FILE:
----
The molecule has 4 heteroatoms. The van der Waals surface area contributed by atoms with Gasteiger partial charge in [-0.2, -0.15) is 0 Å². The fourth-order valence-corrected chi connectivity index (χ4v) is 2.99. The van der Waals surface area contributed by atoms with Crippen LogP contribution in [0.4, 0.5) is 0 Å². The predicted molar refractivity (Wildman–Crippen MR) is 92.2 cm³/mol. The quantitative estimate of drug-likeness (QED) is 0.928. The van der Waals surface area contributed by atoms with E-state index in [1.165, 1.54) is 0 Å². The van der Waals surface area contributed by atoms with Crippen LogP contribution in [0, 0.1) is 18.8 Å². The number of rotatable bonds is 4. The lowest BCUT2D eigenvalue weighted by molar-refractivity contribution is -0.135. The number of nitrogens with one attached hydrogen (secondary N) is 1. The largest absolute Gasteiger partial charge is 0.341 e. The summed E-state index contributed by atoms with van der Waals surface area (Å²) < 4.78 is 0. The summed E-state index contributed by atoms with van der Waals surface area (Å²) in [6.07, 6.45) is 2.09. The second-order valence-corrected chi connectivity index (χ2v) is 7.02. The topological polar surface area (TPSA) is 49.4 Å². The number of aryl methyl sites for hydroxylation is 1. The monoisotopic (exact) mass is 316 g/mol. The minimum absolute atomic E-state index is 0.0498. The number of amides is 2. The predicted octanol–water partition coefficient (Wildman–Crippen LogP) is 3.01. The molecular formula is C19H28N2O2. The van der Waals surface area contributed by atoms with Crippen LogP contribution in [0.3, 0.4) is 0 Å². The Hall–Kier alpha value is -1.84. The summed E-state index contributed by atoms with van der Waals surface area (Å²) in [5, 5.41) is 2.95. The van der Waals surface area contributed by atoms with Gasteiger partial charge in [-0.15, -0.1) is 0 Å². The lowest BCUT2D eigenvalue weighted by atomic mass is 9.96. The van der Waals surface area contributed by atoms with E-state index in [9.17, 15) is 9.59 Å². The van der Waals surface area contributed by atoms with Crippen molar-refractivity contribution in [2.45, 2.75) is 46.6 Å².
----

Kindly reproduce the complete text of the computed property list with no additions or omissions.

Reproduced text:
The molecule has 4 heteroatoms. The van der Waals surface area contributed by atoms with Gasteiger partial charge in [-0.2, -0.15) is 0 Å². The fourth-order valence-corrected chi connectivity index (χ4v) is 2.99. The van der Waals surface area contributed by atoms with Crippen LogP contribution in [0.4, 0.5) is 0 Å². The predicted molar refractivity (Wildman–Crippen MR) is 92.2 cm³/mol. The quantitative estimate of drug-likeness (QED) is 0.928. The van der Waals surface area contributed by atoms with E-state index in [1.165, 1.54) is 0 Å². The van der Waals surface area contributed by atoms with Crippen LogP contribution in [0, 0.1) is 18.8 Å². The number of rotatable bonds is 4. The lowest BCUT2D eigenvalue weighted by molar-refractivity contribution is -0.135. The number of nitrogens with one attached hydrogen (secondary N) is 1. The largest absolute Gasteiger partial charge is 0.341 e. The summed E-state index contributed by atoms with van der Waals surface area (Å²) < 4.78 is 0. The summed E-state index contributed by atoms with van der Waals surface area (Å²) in [6.07, 6.45) is 2.09. The second-order valence-corrected chi connectivity index (χ2v) is 7.02. The topological polar surface area (TPSA) is 49.4 Å². The number of aryl methyl sites for hydroxylation is 1. The monoisotopic (exact) mass is 316 g/mol. The minimum absolute atomic E-state index is 0.0498. The number of amides is 2. The predicted octanol–water partition coefficient (Wildman–Crippen LogP) is 3.01. The molecular formula is C19H28N2O2. The van der Waals surface area contributed by atoms with Crippen LogP contribution in [0.3, 0.4) is 0 Å². The Hall–Kier alpha value is -1.84. The summed E-state index contributed by atoms with van der Waals surface area (Å²) in [5, 5.41) is 2.95. The van der Waals surface area contributed by atoms with Gasteiger partial charge in [-0.15, -0.1) is 0 Å². The lowest BCUT2D eigenvalue weighted by atomic mass is 9.96. The van der Waals surface area contributed by atoms with E-state index in [9.17, 15) is 9.59 Å². The van der Waals surface area contributed by atoms with Crippen molar-refractivity contribution in [2.45, 2.75) is 46.6 Å².